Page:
The new Senior Socials preserved the spirit, one-on-one conversations, and the holiday photo keepsake. The plan is to provide a framed photo of senior resident and USAWC service member for each visit, which includes room-to-room visits.

Army War College students are visiting these nursing and retirement homes through the month of December:

Chapel Pointe
Church of God Home
Claremont Nursing and Rehabilitation Center
Cumberland Crossings
Forest Park Health Center
Green Ridge Village Retirement Center
Manor Care Nursing and Rehabilitation Center
Sara Todd Home
Thornwald Home
Lebanon VA Medical Center


Water main break triggers Child Development Center actions

UPDATE 1530: The water main break that affected the CDC today has been repaired. Children and staff will remain at the Chapel today for parent pick-up, but will return to normal operations tomorrow morning.

The Child Development Center this morning moved children and staff to the Chapel Annex, so as to guarantee reliable access to water in response to a water main break on post.

The mid-morning move is a precautionary one on behalf of the children. CDC staff are notifying parents by phone or email, as pre-arranged, so that they know where and why ... and, give directions to pick up kids at the end of the day at the Chapel.

Contractors working on the fiber network for Information Technology upgrades hit a very old water main unmarked for that location on existing schematics. A quick-turn, interim fix restored water flow to the Dunham Army Health Clinic and DENTAC clinic.

CDC staff will man the center desk for those with questions, at 717.245.3701.




U.S. Army War College celebrates 112 years of service, recognizes alumni of outstanding service to Nation

The U.S. Army War College leadership, faculty, staff and students celebrated the institution’s 112thanniversary, Dec. 9, 2013, by honoring four Outstanding USAWC Alumni whose exceptional service following retirement reflects the values and strategic vision fostered by the Army War College education. The outstanding alumni reflect both the resident and distance education programs of the Army’s senior level college; they include the first women to be recognized as USAWC Outstanding Alumni.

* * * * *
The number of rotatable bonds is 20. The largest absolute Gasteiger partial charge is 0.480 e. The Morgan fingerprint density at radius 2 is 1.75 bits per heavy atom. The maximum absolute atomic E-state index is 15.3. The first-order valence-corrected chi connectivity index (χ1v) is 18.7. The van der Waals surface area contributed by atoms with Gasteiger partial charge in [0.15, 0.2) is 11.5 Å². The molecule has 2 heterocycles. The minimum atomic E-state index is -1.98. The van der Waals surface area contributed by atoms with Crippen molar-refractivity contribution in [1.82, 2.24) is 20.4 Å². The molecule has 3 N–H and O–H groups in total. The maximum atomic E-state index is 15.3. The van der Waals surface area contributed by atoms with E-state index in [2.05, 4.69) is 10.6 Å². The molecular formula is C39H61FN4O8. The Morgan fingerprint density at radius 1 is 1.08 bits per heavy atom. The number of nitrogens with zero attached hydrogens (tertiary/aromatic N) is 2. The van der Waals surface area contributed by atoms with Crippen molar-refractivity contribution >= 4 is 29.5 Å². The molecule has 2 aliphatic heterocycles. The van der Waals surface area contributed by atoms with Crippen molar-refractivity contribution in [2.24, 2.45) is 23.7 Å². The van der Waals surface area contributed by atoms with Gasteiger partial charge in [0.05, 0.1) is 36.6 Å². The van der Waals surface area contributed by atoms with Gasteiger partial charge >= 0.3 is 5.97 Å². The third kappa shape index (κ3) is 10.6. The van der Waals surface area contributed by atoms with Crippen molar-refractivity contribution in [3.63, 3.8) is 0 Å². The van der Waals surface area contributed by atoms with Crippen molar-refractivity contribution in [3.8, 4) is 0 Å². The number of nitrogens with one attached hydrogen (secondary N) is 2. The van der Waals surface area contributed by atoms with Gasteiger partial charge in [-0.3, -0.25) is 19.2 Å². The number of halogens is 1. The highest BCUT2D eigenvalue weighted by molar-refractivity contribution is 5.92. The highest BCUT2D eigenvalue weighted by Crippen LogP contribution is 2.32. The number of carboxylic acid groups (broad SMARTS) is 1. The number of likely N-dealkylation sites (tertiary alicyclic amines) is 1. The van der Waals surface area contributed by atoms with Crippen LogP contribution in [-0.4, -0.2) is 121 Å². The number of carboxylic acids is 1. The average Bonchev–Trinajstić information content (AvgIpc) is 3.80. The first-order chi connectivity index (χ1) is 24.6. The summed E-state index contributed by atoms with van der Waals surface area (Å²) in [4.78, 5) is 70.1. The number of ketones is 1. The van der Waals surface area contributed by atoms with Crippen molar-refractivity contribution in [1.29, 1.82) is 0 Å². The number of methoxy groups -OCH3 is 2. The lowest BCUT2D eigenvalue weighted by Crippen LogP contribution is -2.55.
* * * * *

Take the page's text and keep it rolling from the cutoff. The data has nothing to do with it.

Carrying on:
The Outstanding Alumni Program has selected 23 USAWC graduates for recognition of their substantial contributions made after retirement from government service, accomplished through community or volunteer service.



Retired Army Lt. Gen. Richard G. Trefry:

Trefry graduated from the Army War College in 1969 and retired after spending 33 years in the military. He has spent the last 30 years selflessly contributing to the nation and local community in various capacities, including serving as military assistant for President George H.W. Bush, serving on the Board of the Army Emergency Relief, assisting in starting a world-class library and more.


Lt. Gen. Trefry’s exceptional service cannot be detailed in a brief summary, said Retired Army Maj. Gen. William F. Ward. “He has served Soldiers and their Families for generations, consistently working to leave the organizations better than he found them,” he said.






Retired Army Lt. Gen. Robert Arter:

Arter graduated from the Army War College in 1971 and retired after spending 36 years in the military. He has spent the last 27 years selflessly contributing to the nation and local community in various capacities, including reviewing Kansas’ state, municipal, county and volunteer agencies emergency management capabilities, serving as a civilian aide to the Secretary of the Army, serving as the Frontier Army Museum Association president and more.

After retirement, Lt. Gen. Arter became engaged in many activities and organizations where his outstanding leadership and experience have had major impacts, said Retired Army Lt. Gen. Arthur J. Gregg. “Lt. Gen. Arter exemplifies the very best in post active-duty military service leadership, commitment and service,” he said.




Retired Brig. Gen. Clara L. Adams-Ender: